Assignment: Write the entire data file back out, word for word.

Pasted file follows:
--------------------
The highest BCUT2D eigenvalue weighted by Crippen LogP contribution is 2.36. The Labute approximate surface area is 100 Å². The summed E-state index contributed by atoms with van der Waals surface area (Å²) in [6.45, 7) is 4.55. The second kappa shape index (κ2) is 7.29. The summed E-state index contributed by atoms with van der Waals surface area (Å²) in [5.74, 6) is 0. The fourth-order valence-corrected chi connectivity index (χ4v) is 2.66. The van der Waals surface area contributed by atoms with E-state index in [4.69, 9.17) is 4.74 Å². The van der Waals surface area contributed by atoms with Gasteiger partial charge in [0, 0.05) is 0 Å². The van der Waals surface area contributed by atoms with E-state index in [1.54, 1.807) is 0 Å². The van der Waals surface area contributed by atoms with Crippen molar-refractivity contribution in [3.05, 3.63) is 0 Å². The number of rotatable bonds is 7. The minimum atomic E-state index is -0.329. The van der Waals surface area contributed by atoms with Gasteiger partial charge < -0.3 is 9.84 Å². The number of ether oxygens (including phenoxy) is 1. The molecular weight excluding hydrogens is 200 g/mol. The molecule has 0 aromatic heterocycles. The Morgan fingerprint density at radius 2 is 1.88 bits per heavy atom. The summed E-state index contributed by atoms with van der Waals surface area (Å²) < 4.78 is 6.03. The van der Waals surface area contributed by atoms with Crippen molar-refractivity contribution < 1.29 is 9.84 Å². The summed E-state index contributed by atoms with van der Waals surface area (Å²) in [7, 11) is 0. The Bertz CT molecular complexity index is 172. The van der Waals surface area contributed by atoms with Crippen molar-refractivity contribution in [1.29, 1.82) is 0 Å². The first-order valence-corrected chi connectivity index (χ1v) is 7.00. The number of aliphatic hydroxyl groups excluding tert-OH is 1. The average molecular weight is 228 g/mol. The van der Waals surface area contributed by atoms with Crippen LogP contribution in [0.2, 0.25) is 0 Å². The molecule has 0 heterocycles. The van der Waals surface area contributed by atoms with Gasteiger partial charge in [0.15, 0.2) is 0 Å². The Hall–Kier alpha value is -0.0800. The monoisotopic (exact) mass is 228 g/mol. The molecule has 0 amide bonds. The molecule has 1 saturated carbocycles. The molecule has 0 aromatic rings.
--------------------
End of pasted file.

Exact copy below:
The highest BCUT2D eigenvalue weighted by Crippen LogP contribution is 2.36. The Labute approximate surface area is 100 Å². The summed E-state index contributed by atoms with van der Waals surface area (Å²) in [6.45, 7) is 4.55. The second kappa shape index (κ2) is 7.29. The summed E-state index contributed by atoms with van der Waals surface area (Å²) in [5.74, 6) is 0. The fourth-order valence-corrected chi connectivity index (χ4v) is 2.66. The van der Waals surface area contributed by atoms with E-state index in [4.69, 9.17) is 4.74 Å². The van der Waals surface area contributed by atoms with Gasteiger partial charge in [0, 0.05) is 0 Å². The van der Waals surface area contributed by atoms with E-state index in [1.54, 1.807) is 0 Å². The van der Waals surface area contributed by atoms with Crippen molar-refractivity contribution in [3.05, 3.63) is 0 Å². The number of rotatable bonds is 7. The minimum atomic E-state index is -0.329. The van der Waals surface area contributed by atoms with Gasteiger partial charge < -0.3 is 9.84 Å². The number of ether oxygens (including phenoxy) is 1. The molecular weight excluding hydrogens is 200 g/mol. The molecule has 0 aromatic heterocycles. The Morgan fingerprint density at radius 2 is 1.88 bits per heavy atom. The summed E-state index contributed by atoms with van der Waals surface area (Å²) < 4.78 is 6.03. The van der Waals surface area contributed by atoms with Crippen molar-refractivity contribution < 1.29 is 9.84 Å². The summed E-state index contributed by atoms with van der Waals surface area (Å²) in [7, 11) is 0. The Bertz CT molecular complexity index is 172. The van der Waals surface area contributed by atoms with Crippen molar-refractivity contribution in [1.29, 1.82) is 0 Å². The first-order valence-corrected chi connectivity index (χ1v) is 7.00. The number of aliphatic hydroxyl groups excluding tert-OH is 1. The average molecular weight is 228 g/mol. The van der Waals surface area contributed by atoms with Crippen LogP contribution in [0.2, 0.25) is 0 Å². The molecule has 0 heterocycles. The van der Waals surface area contributed by atoms with Gasteiger partial charge in [0.15, 0.2) is 0 Å². The Hall–Kier alpha value is -0.0800. The monoisotopic (exact) mass is 228 g/mol. The molecule has 0 amide bonds. The molecule has 1 saturated carbocycles. The molecule has 0 aromatic rings.